Yet, Paul does urge us to put compassion on.

There are steps we can follow to get to that place where we can do so. Scripture tells how Jesus goes through these steps as he heals, feeds or teaches someone in need.

The first step is to see : to notice the need around us. The second is to feel : to suffer with the person who's in need. The third is to see again : to see not only the circumstances of suffering, but to see the potential in the situation, envisioning how the person can rise above the circumstances. The fourth and final step is to act : to translate compassionate vision and feelings into transforming action.

A compassionate eye

It's obvious: we'll never be compassionate unless we first see the need around us. But seeing is hard when there's so much inclination to practice selective vision. "Don't worry, be happy," as the classic reggae tune puts it. With pleasure-seeking choruses like that thrumming in our brains, we find it hard to linger over a sad news item on our Facebook feed before scrolling down to something more lighthearted. It's easier, sometimes, to simply pretend we don't notice.

That's what the snarky panhandler was talking about when he asked, "don't you have any compassion?" He was calling us out on our failure to see, to notice him as a person.

People who've known hard times, who've had to resort to panhandling, often say that the worst part is the feeling of others looking right through them, treating them as less than human.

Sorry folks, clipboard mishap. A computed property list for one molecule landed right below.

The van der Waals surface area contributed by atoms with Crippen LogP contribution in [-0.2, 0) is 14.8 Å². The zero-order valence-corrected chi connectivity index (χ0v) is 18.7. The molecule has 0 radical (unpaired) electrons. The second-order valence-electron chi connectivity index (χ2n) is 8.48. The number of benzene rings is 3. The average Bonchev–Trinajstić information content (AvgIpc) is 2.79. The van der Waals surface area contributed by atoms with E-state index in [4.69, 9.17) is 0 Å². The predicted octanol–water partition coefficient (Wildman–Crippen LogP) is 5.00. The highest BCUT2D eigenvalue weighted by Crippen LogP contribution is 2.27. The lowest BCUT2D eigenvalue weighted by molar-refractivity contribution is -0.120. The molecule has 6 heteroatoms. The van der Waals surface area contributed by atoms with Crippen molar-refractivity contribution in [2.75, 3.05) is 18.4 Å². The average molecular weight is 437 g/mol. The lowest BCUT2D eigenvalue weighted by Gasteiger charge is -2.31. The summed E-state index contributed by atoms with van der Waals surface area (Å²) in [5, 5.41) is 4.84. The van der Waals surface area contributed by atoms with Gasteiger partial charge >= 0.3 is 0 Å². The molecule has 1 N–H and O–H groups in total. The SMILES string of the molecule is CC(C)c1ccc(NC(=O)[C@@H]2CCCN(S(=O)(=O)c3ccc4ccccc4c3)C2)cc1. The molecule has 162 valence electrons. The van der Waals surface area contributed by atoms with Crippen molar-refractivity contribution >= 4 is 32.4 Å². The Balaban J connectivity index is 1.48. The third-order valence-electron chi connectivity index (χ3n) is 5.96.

A compassionate heart

The second step is to feel. It's not so easy either. That same Greek verb that means "to feel compassion" is very earthy. It's related to the word for internal organs, the viscera. (Thus, the old King James Version renders Colossians 3:12 as putting on "bowels of mercies.") Those who feel compassion experience that emotion deep within. Compassion is gut-wrenching love.

Christian novelist Frederick Buechner once described compassion as "the sometimes fatal capacity for feeling what it's like to live inside somebody else's skin. It is the knowledge that there can never really be any peace and joy for me until there is peace and joy finally for you too."1

What makes compassion so difficult is that it threatens our emotional equilibrium. The English word "compassion" literally means "passion with." And there's nothing peaceful about passion. Fans of romance novels think "passion" means an overwhelming force of emotion. It's Rhett Butler sweeping Scarlett O'Hara off her feet. But in its oldest, truest sense, "passion" means suffering. We preserve that meaning when we speak of Passion Week: the week of Jesus' suffering. To feel compassion for others is to share their suffering.

Buechner says compassion is a sometimes fatal capacity: and so it was for Jesus. For us, at the very least, it's risky and painful: this participating in another's suffering.

Compassion re-visioned

The next step after sharing the pain felt by another, is to see once again. This is a new, creative vision of the possible.